Over the years, I’ve realized that many of the stories I love (and tell) have a few things in common. Courage. Heroism. The longing for adventure. And, more often than not, sacrifice.

In the Disney fairy tales I watched as a child, sacrifice was portrayed as a one time decision. Ariel chooses to leave her whole world behind for Eric, and it only takes some minor wrestling with the idea to decide that it’s worth giving up. After all, she loves him, so why would it be a hard choice?

As I grew up, so did the stories. The sacrifices were harder to make. Spock dies of radiation poisoning to save the ship and its crew. A man gives the longest and best sales pitch to Death to keep him from the appointment with the little girl upstairs and then the man gives himself up in her place. Arwen gives up immortality to be with Aragorn.

But it wasn’t until I was older that I came to truly understand sacrifice. Real sacrifice is difficult. The initial decision might be easy, but it’s not a one-time decision. In many cases, it’s a choice that has to be made daily. Sometimes it feels good and right and you know that it’s the best thing to do. But other times, it’s easy to question it, to think that maybe the cost is too great, to wonder why you even had to make the choice in the first place.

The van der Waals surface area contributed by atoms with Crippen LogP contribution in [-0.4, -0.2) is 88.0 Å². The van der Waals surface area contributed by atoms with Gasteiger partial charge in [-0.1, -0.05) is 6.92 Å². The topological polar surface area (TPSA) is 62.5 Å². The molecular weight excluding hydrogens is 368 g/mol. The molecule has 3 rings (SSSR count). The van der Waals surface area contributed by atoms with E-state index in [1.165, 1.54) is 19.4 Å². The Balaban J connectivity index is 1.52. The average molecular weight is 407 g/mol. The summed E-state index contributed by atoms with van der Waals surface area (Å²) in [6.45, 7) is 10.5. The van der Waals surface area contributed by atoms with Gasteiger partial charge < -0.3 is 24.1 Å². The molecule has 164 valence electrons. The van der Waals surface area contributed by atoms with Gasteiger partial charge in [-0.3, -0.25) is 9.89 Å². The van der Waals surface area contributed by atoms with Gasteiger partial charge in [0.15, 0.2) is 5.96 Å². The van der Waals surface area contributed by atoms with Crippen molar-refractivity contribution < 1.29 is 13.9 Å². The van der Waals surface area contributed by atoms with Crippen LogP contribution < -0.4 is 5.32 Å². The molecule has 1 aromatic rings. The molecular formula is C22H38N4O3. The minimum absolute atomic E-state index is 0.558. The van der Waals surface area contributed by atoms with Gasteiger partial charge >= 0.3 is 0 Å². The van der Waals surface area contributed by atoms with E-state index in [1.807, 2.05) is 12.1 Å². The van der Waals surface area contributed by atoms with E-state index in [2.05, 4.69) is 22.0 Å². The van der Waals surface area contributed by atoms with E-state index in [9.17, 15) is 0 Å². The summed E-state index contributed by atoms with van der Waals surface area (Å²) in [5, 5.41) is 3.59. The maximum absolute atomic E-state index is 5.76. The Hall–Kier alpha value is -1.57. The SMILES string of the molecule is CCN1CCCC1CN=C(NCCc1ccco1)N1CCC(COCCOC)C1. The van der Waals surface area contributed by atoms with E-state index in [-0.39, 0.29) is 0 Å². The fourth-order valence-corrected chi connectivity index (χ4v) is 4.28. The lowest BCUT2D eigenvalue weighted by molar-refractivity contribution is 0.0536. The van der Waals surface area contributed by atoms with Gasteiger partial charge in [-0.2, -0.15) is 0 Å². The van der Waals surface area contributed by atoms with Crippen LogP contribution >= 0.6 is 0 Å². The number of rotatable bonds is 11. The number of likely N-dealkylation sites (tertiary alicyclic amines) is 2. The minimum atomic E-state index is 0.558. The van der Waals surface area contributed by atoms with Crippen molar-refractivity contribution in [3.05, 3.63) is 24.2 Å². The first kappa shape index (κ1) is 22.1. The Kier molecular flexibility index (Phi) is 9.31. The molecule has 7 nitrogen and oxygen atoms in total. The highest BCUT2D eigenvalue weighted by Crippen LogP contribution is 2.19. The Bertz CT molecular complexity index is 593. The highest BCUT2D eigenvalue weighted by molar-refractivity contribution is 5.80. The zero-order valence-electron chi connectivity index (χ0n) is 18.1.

Sacrifice hurts. Sometimes it hurts more than other times.

But if there’s one thing that I’ve learned about sacrifice, it’s that it’s worthwhile. Sometimes the bittersweet parts of life are the most beautiful. Joy is intermixed in the sorrow, and joy comes out on top in the end.


4 responses to “Sacrifice

  • Anthony Lee Collins

    Spock is a good example, because it was a good sacrifice, story-wise, but then of course he had to come back for more movies. Jean Grey sacrifices herself for her teammates (in the comics and in the movies), but it doesn’t stick. The entire arc of The Avengers is for Tony Stark to step up and make the sacrifice play for once in his life, but of course he has to come back for sequels.

    I think I’m going to go watch Les Misérables again, or maybe the (wonderful) Twilight Zone episode you refer to. Imagine how unsatisfying if Eponine or Lou Bookman had come back to life. But they don’t.

    • SB (Bryna) Roberts

      Yeah, that next Star Trek film title is definitely a huge spoiler… especially since the audience sees it just after Spock’s body has been jettisoned from the ship.

      That’s one of my favorite Twilight Zone episodes. I can never remember the name of it, but whenever it comes up, I always stop to watch it.

  • C.B. Wentworth

    If we sacrifice nothing, we feel nothing. Given the choice I’d rather know the sensation of emotions than be numb.

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